Lithuanian exporters are watching the impending trade war between the United States and Europe with concern. So far, the largest threat has arisen to the makers of European car parts, however the unpredictable Donald Trump may have other goods in his sights.
Discontent with the results of free trade, D. Trump’s administration established a 25% tariff on steel and 10% tariff on aluminium against the European Union, Canada and Mexico. This step was not left unanswered.
The European Union chose to tax such US imports as Harley Davidson motorcycles, Levi Straus jeans and bourbon. Canada and Mexico are also planning retaliatory measures. Tensions are rising regarding retaliatory tariffs from China, whose goods have had tariffs applied already in March.
Threatening car manufacturers
D. Trump warned of the 20% tariff to European cars in late June. This reaction from the US president was evoked by retaliatory tariffs implemented by the EU.
“These tariffs and barriers will not be revoked and removed any time soon, we will implement a 20% tariff on all their cars imported to the USA. Manufacture them here!” D. Trump stated on Twitter.
This statement has been viewed as a spike in the trade war’s intensity by analysts because when retaliatory tariffs are established for various goods, no one knows when it will end.
If the USA does tax European made cars, the Lithuanian car parts manufacturers will also feel the impact of the 20% tariff. Lithuanian Auto Parts Manufacturer and Exporter Association (LAuGEA) director Andrius Rakickas told Delfi that due to this, the number of orders would decline, it would be necessary to adjust marketing.
“With tariffs in place, manufacturers will face challenges because the prices of both suppliers and purchasers could change. There is a fair deal of ambiguity,” he said.
According to A. Rakickas, around 300 companies manufacture car parts in Lithuania. That said, only part of them are supplied directly to car factories in Europe.
The Association director stated that currently LAuGEA unites 16 companies, who employ around 1.7 thousand staff and their net revenue in 2017 reached 124 million euro.
In the latest Lithuanian goods export review from the business and export development organisation Versli Lietuva, it is written that auto parts export grew by 65.3% in 2017, reaching 39.2 million euro.
“The largest growth for these goods was in the German, Polish and Swedish markets,” the document adds. Total goods export rose by 16.9% in 2017, to 26.4 billion euro. Lithuanian goods made up 59.4% of this, with the remained being re-exported goods.
It is claimed that car parts manufactured in Lithuania are used by global transportation leaders BNW, General Motors, Boeing, Audi and Volkswagen.
According to Statistics Lithuania, Lithuanian origin goods worth approximately 1.2 billion euro were imported to the USA. Most of these were crude oil products (822 million euro), however a significant portion was comprised of furniture (97 million euro), diagnostic reagents (51 million euro) and wheat gluten (21 million euro).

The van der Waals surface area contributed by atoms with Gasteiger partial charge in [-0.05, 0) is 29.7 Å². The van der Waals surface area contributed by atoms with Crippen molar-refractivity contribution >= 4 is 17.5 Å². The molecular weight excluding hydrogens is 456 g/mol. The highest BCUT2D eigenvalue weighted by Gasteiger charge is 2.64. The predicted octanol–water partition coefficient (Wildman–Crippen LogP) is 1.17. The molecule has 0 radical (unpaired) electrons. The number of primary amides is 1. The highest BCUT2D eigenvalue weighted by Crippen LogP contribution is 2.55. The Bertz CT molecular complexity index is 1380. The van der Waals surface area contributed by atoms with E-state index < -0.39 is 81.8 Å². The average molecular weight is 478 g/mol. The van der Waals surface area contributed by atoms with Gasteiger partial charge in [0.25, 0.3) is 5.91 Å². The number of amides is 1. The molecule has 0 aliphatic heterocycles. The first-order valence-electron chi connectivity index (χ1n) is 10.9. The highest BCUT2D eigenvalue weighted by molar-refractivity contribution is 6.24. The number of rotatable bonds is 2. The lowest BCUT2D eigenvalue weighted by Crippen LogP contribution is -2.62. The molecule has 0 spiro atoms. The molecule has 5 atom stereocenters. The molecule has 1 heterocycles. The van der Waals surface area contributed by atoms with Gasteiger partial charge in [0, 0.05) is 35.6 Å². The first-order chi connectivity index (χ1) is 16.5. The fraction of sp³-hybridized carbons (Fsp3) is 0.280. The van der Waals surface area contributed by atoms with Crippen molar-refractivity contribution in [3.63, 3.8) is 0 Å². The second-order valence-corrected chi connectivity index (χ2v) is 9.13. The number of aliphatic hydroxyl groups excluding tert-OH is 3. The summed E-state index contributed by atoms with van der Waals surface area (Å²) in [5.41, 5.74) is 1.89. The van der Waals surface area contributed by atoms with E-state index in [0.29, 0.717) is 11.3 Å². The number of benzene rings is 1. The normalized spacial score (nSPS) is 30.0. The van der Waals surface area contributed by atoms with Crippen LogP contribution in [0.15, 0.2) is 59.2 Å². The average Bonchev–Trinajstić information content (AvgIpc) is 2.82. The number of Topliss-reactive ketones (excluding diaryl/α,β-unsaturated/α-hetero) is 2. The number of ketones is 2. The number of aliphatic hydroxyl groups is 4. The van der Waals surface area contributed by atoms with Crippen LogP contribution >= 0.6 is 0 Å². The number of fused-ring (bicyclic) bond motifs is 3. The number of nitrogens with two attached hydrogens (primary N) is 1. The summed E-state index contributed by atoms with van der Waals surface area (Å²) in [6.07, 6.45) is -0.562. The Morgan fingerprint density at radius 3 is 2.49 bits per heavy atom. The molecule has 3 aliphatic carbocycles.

“Recently we have been rapidly increasing furniture exports. Another segment is food products, it may not be large, but it is growing. There are also plastic products, but this is raw material produce,” SEB bank chief analyst Tadas Povilauskas said.
According to the economist, even if D. Trump’s list expands, the direct effect of the tariffs would not be radical on Lithuania.
“There were also fears regarding Brexit, but nothing has changed much in our export structure – it was resolved, redistributed over other markets. There will only be a threat if war in larger sums begins, large products, for example cars,” T. Povilauskas commented.
Nevertheless, he expressed hope that such a scenario will not come about and common sense will prevail.
“Perhaps we will not reach such a level, but from what experience dictates, we are beginning to talk about those plan Bs, the what ifs. We can no longer dismiss that the illogical decisions will no longer be made,” he said.
Even talks affect
Versli Lietuva export department director Aivaras Knieža told Delfi that even if a trade war between the EU and USA accelerated, it would not have the impact that the Russian embargo several years ago had.
“On the other hand, even talks of trade wars are reducing the values of future contracts. Larger manufacturers, in whose production chains we also have Lithuanians, will make contracts more carefully and will include further conditions. This will make not only the current circumstances of the companies more difficult, but could also reduce future investment,” he mused.
A. Knieža stated that one of the possible solutions would be the pursuit of alternative markets.
“Of course, not everyone can do it, but most manufacturers could adapt. This follows companies maturing and gaining experience. Today, most companies are diversifying their production and geographies have expanded, production is not just for the Germanys. There are countries, which are more exotic to Lithuania – South Korea, China, France, Italy and such,” he stated.